For forms of government let fools contest;
Whate’er is best administer’d is best

-Alexander Pope: Essay on Man

Two Concepts of Voting

Americans generally have a romantic conception of politics. It’s either politics becomes an extension/expression of one’s moral character or you don’t go into it at all. Let’s call this the romantic view of voting. On the romantic view, voting is an expression of one’s own values or moral character. You are essentially extending your endorsement/approval of the candidate as a whole. It’s almost like a creation of a mystical political communion with the candidate in question, whereby you are “united” and joined to his character, his ideas, his principles, etc. So not only does the candidate in question need to behave well or at least in socially respectable ways, he also has to profess the right principles for a vote for him is also an endorsement of his principles. A political candidate is a “representative” and he is an extension of one’s personal moral character or political principles.

In the interest of full disclosure, I have to say that I am a Singaporean and in Singapore voting is compulsory, you have no choice but to choose from whatever is given to you. Furthermore in any sufficiently complex civil polity it is impossible to agree with every action done or every principle or policy espoused by the candidates available. Thus you have to sometimes accept differences of opinion and disagreements with the particular actions of the candidate in question.

When you are forced to vote, or when it is impossible for one to ever find the perfect political candidate, one will inevitably learn to compromise and choose a candidate based on a very different set of criteria from an attempt to enact some mystico-political communion with the candidate. One votes on the basis of which candidate in question can best effect one’s ends or desires. His professed principles or character is irrelevant, you are voting for someone to do a job or perform a function, not marrying him. The only question is which candidate has the highest chance of getting it done or realising that purpose. A person’s character or professed principle at most gives one probable evidence of the chance that he would be able to realise some end, but that’s just about all that contributes. Let’s call this conception of voting the pragmatic view of voting. Voting is a means to effect a certain end, one chooses the candidate which has the highest probability for effecting the maximum of one’s goals (although obviously not all of it for reasons already stated.)

In this post I shall be assuming the “pragmatic” view of voting and based on that, make the conservative case for voting for Trump. However, the pragmatic vote will require some clarification. It might be objected that even if we go with the pragmatic vote that is no reason to vote for Trump because we cannot know what he will really do given the fact that he is so unpredictable, constantly flip-flopping, making wild and inconsistent statements, etc.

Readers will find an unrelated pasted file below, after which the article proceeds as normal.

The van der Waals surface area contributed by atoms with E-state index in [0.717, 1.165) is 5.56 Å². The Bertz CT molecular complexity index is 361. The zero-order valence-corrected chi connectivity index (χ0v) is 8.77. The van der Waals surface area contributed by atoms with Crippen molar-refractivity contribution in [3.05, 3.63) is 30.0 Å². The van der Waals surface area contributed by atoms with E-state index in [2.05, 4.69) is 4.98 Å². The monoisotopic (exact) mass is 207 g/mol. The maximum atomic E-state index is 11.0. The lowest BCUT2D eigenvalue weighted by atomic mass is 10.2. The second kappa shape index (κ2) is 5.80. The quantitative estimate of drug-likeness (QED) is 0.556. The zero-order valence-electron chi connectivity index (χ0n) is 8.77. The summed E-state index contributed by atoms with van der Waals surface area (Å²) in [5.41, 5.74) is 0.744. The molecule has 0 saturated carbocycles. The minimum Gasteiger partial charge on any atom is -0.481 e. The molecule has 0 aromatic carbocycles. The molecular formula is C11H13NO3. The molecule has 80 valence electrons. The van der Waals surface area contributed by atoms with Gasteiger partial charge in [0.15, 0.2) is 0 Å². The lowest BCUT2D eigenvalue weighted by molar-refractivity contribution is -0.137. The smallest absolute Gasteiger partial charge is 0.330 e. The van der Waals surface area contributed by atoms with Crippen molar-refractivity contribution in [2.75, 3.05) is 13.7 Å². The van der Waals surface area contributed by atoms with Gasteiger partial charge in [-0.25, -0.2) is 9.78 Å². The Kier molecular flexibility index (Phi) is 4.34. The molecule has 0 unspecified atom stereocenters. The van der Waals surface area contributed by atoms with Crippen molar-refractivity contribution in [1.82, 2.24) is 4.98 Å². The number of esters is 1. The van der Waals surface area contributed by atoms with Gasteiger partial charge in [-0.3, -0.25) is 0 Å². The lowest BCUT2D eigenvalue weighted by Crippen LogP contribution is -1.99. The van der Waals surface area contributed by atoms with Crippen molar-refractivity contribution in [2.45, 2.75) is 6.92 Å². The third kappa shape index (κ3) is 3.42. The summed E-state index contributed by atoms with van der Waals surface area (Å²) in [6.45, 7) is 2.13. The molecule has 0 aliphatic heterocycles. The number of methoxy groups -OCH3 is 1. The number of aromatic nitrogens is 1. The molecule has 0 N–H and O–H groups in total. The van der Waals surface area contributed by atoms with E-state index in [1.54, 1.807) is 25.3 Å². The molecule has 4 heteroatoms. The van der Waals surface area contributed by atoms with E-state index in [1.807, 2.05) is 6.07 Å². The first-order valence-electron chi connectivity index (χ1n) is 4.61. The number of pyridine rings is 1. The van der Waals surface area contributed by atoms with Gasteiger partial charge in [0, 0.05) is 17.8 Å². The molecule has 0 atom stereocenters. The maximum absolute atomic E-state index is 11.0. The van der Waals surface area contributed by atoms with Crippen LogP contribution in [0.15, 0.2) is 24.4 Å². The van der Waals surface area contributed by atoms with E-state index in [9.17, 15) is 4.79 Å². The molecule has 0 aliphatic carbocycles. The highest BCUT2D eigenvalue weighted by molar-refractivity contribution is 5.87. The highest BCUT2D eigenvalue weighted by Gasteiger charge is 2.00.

I grant that all that is true but that is why I emphasised the point of the highest probability of attaining one’s objectives. In the common law while the standard for a criminal conviction is proof beyond a reasonable doubt, the standard for a civil case is merely the stronger evidence on the balance of probabilities. Thus, it is not necessary for me to proof convincingly that Trump will do what he says “beyond a reasonable doubt”, in civil affairs it is only necessary for me to prove that the probability that Trump will realise conservative goals is higher than the probability that his opponent will effect them. A lot of my arguments will essentially be of this form, that the probability of Trump acting in aid of a goal is higher than the probability of Hilary acting for that goal (if not a negative probability of going the other way).

But before I can make my arguments that I will need to state conservative policy goals first.

Conservative Policy Objectives

So what does an American Conservative desire? What are their policy objectives? Let’s divide this into three areas: Foreign Affairs, Economics and Domestic.

Foreign Affairs

If you are a conservative, and not a neo-conservative, then you would tend to lean towards a more libertarian view of America’s foreign entanglements, it could range from Jefferson’s “peace, commerce, and honest friendship with all nations, entangling alliances with none” to something like a Monroe Doctrine, where the US will only intervene when others attempt to intervene in affairs within its own “sphere of influence” (e.g. the Americas), all the while taking no stance or position on conflicts outside of that. In other words, those are none of America’s business.

So generally you would desire less intervention in Eastern European or Middle Eastern conflicts, less attempting to overthrow the governments of dictators or reorganise the politics of those areas, etc, less involvement with NATO, etc. You would also desire less involvement of the US in the political affairs of the Far East, maybe even not wanting to defend Japan or Taiwan or the Philippines, etc.